Family of Pennsylvania woman shot and killed by police claims she was experiencing a “mental breakdown.”

According to Fox News, the family of a Pennsylvania woman who was shot and killed by police after reportedly brandishing a pistol at them is stepping out in the wake of the tragedy and insisting that she was experiencing a “mental breakdown” at the time of the killing.

According to a news statement from Allegheny County police, officers responding to a report of a “strange person” in Pittsburgh’s St. Clair area about 3 p.m. on Feb. 24 were directed to an abandoned house by the caller.

Officers saw a woman when they arrived; her relatives later identified her as Adrienne Arrington, 39, according to Fox News.

In a press release, police stated that “the woman started shooting at cops.” “The woman left the house brandishing a pistol at the responding officers.”

According to the press statement, the police shot at her in response. She was apparently alone in the house when she was found deceased, and she was pronounced dead there.

She was having mental health issues and had no desire to hurt anyone, according to Arrington’s cousin, Musa James.

According to James, who spoke to Fox News, “She was having a mental breakdown, and they probably didn’t try to diffuse the situation.”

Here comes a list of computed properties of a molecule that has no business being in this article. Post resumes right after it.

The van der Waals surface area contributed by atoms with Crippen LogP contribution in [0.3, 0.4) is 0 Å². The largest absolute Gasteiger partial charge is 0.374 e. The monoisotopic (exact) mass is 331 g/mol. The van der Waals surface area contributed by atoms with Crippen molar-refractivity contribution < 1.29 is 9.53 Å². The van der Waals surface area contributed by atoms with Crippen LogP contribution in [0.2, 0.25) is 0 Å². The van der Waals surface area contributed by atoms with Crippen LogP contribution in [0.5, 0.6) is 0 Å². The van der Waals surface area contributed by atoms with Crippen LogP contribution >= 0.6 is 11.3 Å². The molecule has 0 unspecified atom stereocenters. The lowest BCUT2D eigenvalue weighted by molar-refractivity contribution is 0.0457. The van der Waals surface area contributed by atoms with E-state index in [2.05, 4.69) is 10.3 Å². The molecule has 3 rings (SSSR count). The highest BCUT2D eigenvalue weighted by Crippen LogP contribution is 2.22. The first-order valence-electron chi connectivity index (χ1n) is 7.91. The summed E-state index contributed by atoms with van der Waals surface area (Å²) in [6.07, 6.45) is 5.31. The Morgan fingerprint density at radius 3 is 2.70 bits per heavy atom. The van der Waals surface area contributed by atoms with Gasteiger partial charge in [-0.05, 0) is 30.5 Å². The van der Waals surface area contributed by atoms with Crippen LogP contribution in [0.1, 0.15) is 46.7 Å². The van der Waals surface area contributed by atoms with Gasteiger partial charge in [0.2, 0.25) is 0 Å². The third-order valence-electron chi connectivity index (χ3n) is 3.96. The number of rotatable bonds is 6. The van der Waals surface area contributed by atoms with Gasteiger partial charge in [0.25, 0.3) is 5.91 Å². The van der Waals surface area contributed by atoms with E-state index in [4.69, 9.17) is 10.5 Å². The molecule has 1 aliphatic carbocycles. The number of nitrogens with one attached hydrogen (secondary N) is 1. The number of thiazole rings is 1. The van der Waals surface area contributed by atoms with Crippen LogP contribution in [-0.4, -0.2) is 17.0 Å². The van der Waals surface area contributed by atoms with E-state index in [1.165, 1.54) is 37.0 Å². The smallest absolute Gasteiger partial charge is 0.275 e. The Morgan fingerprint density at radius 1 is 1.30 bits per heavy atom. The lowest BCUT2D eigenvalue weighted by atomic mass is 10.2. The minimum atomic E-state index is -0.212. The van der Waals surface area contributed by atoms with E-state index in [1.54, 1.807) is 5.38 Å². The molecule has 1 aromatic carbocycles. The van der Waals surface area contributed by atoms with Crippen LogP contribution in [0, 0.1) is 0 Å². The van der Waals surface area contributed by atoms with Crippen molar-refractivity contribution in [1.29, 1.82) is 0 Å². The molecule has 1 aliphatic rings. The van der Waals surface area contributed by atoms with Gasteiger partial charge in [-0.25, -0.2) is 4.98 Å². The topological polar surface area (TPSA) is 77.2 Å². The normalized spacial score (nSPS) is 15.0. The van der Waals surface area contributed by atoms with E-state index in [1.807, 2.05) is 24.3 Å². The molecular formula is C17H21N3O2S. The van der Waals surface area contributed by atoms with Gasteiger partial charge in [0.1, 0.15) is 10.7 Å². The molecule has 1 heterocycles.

James asserted that Arrington had visited the abandoned house frequently to grieve her losses after the passing of her mother and brother.

James said, “They shot to kill.” “Given the location of the house and the fact that it was vacant, she most likely had a gun.” “She had no malicious intent.”

According to department procedure, the outside agency looking into the incident involving a Pittsburgh police officer is Allegheny County police.

Authorities stated that more information will be disclosed when “appropriate,” but no additional information regarding the incident was immediately available.

Call the Allegheny County Police Tip Line at 1-833-ALL-TIPS if you have any information on the shooting (1-833-255-8477).

Text “STRENGTH” to the Crisis Text Line at 741-741 if you or someone you know needs mental health assistance to speak with a trained crisis counselor.

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